12 August 98
some people seem quite bright until you hear them speak.
-- Tom Snyder, The Late, Late Show
Last night we got quite a light show. All yesterday afternoon we watched clouds building and roiling all around us as the hot humidity that was parked over us fought off the cool front, but it wasn't until nearly sunset that the battle was earnestly engaged in the quietest, but most lightning-filled thunderstorms we've seen in these part for a while. I watched the show from a city sidewalk, as my friends and I summed-up and rehashed the meeting we had just attended. The lightning was cool colored orangey-reds, and it sparked and blossomed and snaked across the sky like a combination of fireworks and laser show. Very pretty to watch-- but we didn't hear any thunder. Out of habit, when I see lightning, I automtically begin to count until I hear the thunder, so I can gauge the distance. [seconds/5 = miles away] But this time I didn't hear any, and the storm(s) didn't look to be that distant, either. It made me wonder. Was it the nature of the storm that made it quiet? Because the lightning was staying within the clouds, was the sound of the thunder muffled by them? We watched the show all the way home, and later I watched some more from the back porch. But there still wasn't any sound of thunder. We didn't get any rain until the middle of the night, and heat and humidity didn't decamp until early morning, so sleeping was uncomfortable. When I got up, I had a full-blown sinus headache.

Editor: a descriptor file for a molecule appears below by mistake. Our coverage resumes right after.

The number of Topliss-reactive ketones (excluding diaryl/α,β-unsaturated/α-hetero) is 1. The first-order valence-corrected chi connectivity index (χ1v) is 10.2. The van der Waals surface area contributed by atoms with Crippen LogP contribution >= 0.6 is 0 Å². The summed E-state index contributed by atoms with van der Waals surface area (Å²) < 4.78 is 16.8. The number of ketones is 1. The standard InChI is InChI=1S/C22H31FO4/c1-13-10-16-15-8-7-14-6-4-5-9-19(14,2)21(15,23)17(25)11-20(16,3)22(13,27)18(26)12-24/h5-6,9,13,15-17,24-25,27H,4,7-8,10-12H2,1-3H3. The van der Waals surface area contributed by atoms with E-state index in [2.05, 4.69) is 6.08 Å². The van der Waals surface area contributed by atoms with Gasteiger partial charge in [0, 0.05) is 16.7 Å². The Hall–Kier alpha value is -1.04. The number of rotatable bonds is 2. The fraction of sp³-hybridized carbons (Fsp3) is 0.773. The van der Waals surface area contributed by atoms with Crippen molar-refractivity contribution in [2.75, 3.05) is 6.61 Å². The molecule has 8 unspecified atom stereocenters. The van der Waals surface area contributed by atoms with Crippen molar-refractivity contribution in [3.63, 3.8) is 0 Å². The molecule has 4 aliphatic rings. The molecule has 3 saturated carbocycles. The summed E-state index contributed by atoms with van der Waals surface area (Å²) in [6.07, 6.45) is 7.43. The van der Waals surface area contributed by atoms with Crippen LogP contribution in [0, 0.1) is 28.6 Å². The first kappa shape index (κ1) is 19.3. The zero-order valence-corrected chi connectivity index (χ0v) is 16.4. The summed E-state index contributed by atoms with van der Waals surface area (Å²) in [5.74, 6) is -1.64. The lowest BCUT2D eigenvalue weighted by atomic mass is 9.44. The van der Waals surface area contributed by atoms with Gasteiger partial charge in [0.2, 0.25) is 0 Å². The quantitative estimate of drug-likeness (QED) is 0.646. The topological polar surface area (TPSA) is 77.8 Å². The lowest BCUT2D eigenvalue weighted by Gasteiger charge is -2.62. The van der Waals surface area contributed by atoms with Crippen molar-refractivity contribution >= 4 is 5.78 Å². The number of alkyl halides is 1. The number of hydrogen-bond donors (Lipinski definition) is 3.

The day was damp and dull, and my headache wasn't improved by work. Today the network card on the library's public Internet access computer decided to quit. It was six o'clock before I got a proper diagnostic run; by then I had discovered an additional system problem, and I had the beginnings of a migraine. I shut the computer down, hung an "Out of Order" sign on it, and left-- overtime be damned. I'll swap network cards tomorrow.
I went to Ma's and forced myself to eat a bit of supper with the three aspirin, and that took the edge off, so when I got home I had a chance to begin reading Someplace to be Flying by Charles de Lint. Even though I've only read Chapter 1, I've gleaned two valuable pieces of information. One, the name I couldn't remember for the phenomenon of a pattern of coincidences (synchronicity); two, Charles de Lint's Internet address (http://www.cyberus.ca/~cdl).
I've been meaning to write to Charles de Lint since I got burnt by purchasing his last novel, Trader. See, parts of it was written in first person, present tense. As Mad Magazine puts it: Yeecch! I can not stand reading stories written in the first person, present tense. The technique just does not work-- ask any serious fiction reader. You see, to unfold the story properly, the past must be present. By that I mean, that it is only through the lense of time, by looking backwards, that the writer can determine which details, which points, which thoughts, which actions are important to the telling of the story. To see a story clearly, the reader must be a given a perspective. To tell a story properly, the narrator needs to have perspective, too… I'm not explaining this very well.